Caribbean Beat Magazine

Phyllis Alfrey: The Art of Living Together

Polly Pattullo looks back at the achievement of Dominica's writer-politician, Phyllis Alfrey

  • Phyllis Allfrey in the last years of her life. Photograph courtesy Impact Photos
  • Joan (Frances Barber) and Baptiste (Lennie James) in The Orchid House: a political party for poor labourers. Photograph by Sarah Quill / Picture Palace Productions
  • Dominica: "a wild place of mountains, rain forests, waterfalls and rare parrots". Photograph Roxan Kinas

When the Dominican writer and politician Phyllis Shand Allfrey died in 1986, her coffin was draped with the flag of the West Indies Federation. By then, her achievements – and the Federation – were all but forgotten. But once, she had been the most influential woman in the islands, and the Federation had been part of a dream to create a Caribbean nation. That quest still haunts the region’s politicians.

The Federation, which collapsed 31 years ago after a four-year existence, was an attempt to bring ten British colonies in the Caribbean into a political and economic union. It was doomed to failure; but for Allfrey, who was the Federation’s Minister of Health and Social Affairs, it marked the height of her political career, and its collapse was a personal tragedy.

She was an unlikely candidate for political power. A romantic, frail-looking woman with a mass of fair hair, she was born in 1908 into the plantocracy of the mountainous Windward island of Dominica. Her politics too were unexpected. An old-fashioned paternalistic socialist who fought on behalf of the trade unionists and farmers of the Caribbean rather than the business folk, she was unpopular with her own class. Excited by the potential of the Federation, she believed it could become “a laboratory for the art of living together, without prejudice and partiality”. The fact that she, a white woman, had been elected to parliament was, she believed, an expression of that tolerance: a quality that was central to her politics.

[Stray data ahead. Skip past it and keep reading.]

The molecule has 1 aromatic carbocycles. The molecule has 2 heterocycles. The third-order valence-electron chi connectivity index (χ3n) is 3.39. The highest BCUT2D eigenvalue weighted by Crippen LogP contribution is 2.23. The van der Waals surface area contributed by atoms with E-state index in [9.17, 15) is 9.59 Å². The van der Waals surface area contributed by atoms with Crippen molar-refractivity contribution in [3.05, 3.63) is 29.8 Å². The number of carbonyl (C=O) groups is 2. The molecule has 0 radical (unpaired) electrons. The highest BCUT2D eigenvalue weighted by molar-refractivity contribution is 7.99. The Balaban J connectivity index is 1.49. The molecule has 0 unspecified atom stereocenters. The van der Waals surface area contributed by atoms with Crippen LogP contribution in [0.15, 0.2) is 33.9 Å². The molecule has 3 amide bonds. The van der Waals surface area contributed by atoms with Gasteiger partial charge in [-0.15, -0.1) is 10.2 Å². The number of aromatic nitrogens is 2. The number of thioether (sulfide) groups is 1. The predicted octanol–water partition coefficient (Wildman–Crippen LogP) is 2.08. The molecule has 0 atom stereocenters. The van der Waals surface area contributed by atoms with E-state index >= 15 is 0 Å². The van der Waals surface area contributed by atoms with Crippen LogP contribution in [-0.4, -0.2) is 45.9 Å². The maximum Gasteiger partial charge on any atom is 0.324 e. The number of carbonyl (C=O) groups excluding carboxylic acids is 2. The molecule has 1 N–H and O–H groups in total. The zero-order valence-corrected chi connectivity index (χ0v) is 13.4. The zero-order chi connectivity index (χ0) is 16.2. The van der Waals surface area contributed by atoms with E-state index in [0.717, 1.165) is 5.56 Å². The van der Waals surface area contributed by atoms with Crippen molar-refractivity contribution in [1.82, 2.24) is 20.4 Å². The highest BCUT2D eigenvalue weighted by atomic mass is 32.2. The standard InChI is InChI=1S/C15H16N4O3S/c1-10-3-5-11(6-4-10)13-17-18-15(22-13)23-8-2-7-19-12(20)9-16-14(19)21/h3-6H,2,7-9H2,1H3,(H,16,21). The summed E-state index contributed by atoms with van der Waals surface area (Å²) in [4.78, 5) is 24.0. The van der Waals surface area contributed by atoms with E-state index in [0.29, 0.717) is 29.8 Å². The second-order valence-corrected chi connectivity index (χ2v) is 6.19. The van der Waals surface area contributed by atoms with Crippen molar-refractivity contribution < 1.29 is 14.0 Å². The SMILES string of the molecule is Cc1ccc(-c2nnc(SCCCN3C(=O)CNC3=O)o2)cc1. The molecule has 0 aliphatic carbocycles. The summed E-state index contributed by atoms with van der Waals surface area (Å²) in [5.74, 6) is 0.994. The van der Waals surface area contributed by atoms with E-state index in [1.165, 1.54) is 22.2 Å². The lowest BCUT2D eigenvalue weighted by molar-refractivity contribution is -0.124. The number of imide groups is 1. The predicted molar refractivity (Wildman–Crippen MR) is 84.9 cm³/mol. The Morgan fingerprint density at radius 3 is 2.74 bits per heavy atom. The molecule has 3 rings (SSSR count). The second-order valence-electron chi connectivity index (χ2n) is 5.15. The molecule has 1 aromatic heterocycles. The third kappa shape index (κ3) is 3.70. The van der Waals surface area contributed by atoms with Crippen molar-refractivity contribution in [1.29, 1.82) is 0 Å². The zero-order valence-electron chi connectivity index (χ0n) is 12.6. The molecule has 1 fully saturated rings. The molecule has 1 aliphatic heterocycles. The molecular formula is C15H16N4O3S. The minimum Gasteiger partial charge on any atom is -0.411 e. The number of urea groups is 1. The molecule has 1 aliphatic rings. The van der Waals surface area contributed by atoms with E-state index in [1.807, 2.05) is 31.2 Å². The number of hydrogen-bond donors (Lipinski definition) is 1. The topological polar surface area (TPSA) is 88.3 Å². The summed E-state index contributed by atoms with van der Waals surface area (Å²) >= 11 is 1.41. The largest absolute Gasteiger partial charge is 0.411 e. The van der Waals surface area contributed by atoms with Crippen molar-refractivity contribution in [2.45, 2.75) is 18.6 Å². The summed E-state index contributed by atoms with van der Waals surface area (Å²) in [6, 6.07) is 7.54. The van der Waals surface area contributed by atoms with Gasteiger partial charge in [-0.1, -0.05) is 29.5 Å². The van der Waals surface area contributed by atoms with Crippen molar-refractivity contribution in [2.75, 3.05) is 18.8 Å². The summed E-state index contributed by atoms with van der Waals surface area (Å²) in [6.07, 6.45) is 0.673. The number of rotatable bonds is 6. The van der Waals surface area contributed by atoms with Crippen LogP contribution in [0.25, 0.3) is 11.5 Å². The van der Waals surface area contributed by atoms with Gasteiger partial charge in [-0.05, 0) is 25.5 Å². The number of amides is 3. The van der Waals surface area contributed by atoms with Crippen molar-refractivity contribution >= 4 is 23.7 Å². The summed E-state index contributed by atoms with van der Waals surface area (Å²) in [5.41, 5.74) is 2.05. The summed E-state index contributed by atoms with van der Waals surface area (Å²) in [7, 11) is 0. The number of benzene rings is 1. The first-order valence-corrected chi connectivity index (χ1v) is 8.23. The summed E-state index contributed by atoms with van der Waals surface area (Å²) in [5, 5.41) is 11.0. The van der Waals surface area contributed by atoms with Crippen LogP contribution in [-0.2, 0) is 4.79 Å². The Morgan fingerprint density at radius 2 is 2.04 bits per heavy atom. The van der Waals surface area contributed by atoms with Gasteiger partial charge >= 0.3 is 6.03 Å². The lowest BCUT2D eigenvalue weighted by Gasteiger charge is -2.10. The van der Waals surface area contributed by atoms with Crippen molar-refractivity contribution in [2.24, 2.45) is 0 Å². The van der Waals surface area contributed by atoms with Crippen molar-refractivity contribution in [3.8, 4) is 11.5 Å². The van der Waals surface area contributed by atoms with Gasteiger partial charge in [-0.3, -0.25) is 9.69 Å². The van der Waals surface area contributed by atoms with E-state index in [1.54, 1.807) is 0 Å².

So when the Federation, with its capital in Trinidad, broke up, Allfrey’s dream faded too. Like the other Federation politicians, she packed her bags for home. But she never forgot her experiences in Port of Spain, and because she was also a writer, her days as a Cabinet minister were woven into a novel. Its title was In the Cabinet.

Sadly, it was never published: Allfrey died before she could finish it. She also had other responsibilities – to her family, to her new career as a newspaper editor in Dominica – and personal and professional tragedies; and it is likely that these contributed to her failure to finish the novel. As she once said, “Politics ruined me for writing.”

Before politics dragged her away from her typewriter, however, she had completed collections of poems and a first novel. This was The Orchid House, first published in 1953. The book was a pioneering work of Caribbean literature, and in 1991 a film version, made for Channel 4, was shown on television in the United Kingdom and in most parts of the English-speaking Caribbean.